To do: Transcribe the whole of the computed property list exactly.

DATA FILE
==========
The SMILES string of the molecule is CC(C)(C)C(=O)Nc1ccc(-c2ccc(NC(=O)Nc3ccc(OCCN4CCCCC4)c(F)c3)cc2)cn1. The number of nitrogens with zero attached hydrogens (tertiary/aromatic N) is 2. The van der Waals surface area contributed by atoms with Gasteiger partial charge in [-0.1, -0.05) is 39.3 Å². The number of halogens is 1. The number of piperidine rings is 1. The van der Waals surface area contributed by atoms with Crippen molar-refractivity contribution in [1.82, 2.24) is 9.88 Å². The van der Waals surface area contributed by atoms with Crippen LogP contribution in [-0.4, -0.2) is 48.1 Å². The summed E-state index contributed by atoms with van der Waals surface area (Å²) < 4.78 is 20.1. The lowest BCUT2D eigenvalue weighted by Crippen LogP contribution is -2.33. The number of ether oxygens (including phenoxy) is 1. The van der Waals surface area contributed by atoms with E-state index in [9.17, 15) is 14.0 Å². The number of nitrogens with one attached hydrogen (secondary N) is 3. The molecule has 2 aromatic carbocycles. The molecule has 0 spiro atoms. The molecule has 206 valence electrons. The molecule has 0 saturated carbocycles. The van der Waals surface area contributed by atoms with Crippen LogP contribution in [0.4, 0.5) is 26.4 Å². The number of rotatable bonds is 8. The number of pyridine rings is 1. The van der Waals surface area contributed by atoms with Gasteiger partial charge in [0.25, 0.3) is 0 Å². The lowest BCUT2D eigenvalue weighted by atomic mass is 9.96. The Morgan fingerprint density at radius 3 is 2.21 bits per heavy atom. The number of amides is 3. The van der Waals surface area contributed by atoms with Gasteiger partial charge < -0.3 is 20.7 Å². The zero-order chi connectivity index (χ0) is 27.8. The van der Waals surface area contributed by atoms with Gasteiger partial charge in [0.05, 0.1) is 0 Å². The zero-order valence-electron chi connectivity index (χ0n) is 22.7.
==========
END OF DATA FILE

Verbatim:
The SMILES string of the molecule is CC(C)(C)C(=O)Nc1ccc(-c2ccc(NC(=O)Nc3ccc(OCCN4CCCCC4)c(F)c3)cc2)cn1. The number of nitrogens with zero attached hydrogens (tertiary/aromatic N) is 2. The van der Waals surface area contributed by atoms with Gasteiger partial charge in [-0.1, -0.05) is 39.3 Å². The number of halogens is 1. The number of piperidine rings is 1. The van der Waals surface area contributed by atoms with Crippen molar-refractivity contribution in [1.82, 2.24) is 9.88 Å². The van der Waals surface area contributed by atoms with Crippen LogP contribution in [-0.4, -0.2) is 48.1 Å². The summed E-state index contributed by atoms with van der Waals surface area (Å²) < 4.78 is 20.1. The lowest BCUT2D eigenvalue weighted by Crippen LogP contribution is -2.33. The number of ether oxygens (including phenoxy) is 1. The van der Waals surface area contributed by atoms with E-state index in [9.17, 15) is 14.0 Å². The number of nitrogens with one attached hydrogen (secondary N) is 3. The molecule has 2 aromatic carbocycles. The molecule has 0 spiro atoms. The molecule has 206 valence electrons. The molecule has 0 saturated carbocycles. The van der Waals surface area contributed by atoms with Crippen LogP contribution in [0.4, 0.5) is 26.4 Å². The number of rotatable bonds is 8. The number of pyridine rings is 1. The van der Waals surface area contributed by atoms with Gasteiger partial charge in [0.25, 0.3) is 0 Å². The lowest BCUT2D eigenvalue weighted by atomic mass is 9.96. The Morgan fingerprint density at radius 3 is 2.21 bits per heavy atom. The number of amides is 3. The van der Waals surface area contributed by atoms with Gasteiger partial charge < -0.3 is 20.7 Å². The zero-order chi connectivity index (χ0) is 27.8. The van der Waals surface area contributed by atoms with Gasteiger partial charge in [0.05, 0.1) is 0 Å². The zero-order valence-electron chi connectivity index (χ0n) is 22.7.